OK now for Part 2,
But first - one more thing about the books. When assembling these, I like to use hard covers (usually heavy card stock or mat board) and I fuse hand dyed cloth to the front and back covers.
What you see in the next picture is a sketchbook open to the back page, showing the inside of the back cover.
This next picture is a page in the mid section of the same book showing the initial ink wash.
Next, I open the newly bound sketchbook either to the first page or last… not important which. Then, using a #11blade knife I cut out a shape (or two) from the page. Sometimes I use the imagery suggested by the black ink or I may have another specific shape in mind. I continue cutting out these shapes on several pages, focusing mostly on positive and negative shapes.
Using various black pens (from microns to fat markers) I add lines, textures and shapes at will to each page, going back and forth across the book. This process allows me to really develop a specific concept in much greater detail than ever before.
I end up with roughly four dozen drawings that are related in imagery, line, shape and texture. Sometimes I will fill up a book in one sitting but more often I will come back to the book several times to work a few sketches at a time. This is a very meditative process and provides rich thumbnails for future work.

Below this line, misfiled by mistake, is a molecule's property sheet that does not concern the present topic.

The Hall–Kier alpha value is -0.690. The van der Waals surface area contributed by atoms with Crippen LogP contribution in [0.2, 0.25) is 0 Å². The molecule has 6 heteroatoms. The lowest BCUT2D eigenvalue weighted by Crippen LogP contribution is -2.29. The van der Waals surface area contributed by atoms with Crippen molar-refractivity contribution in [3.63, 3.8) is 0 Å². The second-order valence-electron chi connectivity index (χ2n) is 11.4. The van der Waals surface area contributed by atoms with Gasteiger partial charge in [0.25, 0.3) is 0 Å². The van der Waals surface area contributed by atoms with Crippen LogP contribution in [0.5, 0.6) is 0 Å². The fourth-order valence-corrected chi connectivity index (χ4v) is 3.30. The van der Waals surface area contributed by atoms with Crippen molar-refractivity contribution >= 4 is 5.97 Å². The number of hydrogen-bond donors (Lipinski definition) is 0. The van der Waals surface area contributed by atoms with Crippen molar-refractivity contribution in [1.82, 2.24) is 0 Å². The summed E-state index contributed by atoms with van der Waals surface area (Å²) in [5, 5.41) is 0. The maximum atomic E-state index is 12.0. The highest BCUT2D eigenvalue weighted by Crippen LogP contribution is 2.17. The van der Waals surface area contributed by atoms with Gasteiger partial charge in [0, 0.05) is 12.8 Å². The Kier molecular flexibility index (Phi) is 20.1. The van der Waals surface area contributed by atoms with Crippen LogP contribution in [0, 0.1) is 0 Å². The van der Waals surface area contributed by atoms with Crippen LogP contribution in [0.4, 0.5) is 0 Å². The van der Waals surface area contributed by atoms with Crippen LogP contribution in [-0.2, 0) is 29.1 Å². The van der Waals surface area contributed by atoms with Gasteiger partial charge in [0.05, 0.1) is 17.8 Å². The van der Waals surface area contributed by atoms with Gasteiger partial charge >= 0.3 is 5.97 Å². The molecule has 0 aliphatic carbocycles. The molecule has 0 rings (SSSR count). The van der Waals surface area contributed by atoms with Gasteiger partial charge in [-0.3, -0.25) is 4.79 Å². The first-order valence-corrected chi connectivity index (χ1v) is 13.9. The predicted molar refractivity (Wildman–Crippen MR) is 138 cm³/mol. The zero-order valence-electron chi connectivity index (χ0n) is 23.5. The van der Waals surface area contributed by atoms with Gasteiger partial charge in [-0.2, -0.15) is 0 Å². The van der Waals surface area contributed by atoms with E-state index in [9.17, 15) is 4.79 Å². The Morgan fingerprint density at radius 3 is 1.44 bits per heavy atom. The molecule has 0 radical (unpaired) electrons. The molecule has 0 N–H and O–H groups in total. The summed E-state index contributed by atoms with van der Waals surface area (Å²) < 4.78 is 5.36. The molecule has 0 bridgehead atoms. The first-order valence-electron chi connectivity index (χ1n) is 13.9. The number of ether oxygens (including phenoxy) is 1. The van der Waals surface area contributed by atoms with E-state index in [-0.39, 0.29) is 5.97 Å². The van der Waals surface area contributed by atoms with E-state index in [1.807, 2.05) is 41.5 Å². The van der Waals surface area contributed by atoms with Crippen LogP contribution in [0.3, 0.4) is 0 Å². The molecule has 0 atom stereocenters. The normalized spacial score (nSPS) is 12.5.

Because of the way a book is structured, each cut out shape affects both sides of a page. As I turn to the next page, my cut out is still there but in a new context. This feeds the next cutout, inking and dare I say it even an occasional colour mark...
To keep things exiting, I have on occasion inserted a page or two of translucent organza or other textile into one of the signatures to allow for an occasional stitch mark to contrast with the paper drawings.
There are no end to the possibilities with this approach. Books can be made entirely of cloth and paper can be initially painted with coloured inks. I have been so busy just exploring the possibilities with black ink I haven’t yet been able to get around to colour – but it won’t be long!
Tuesday, April 28, 2009
OK now for Part 2,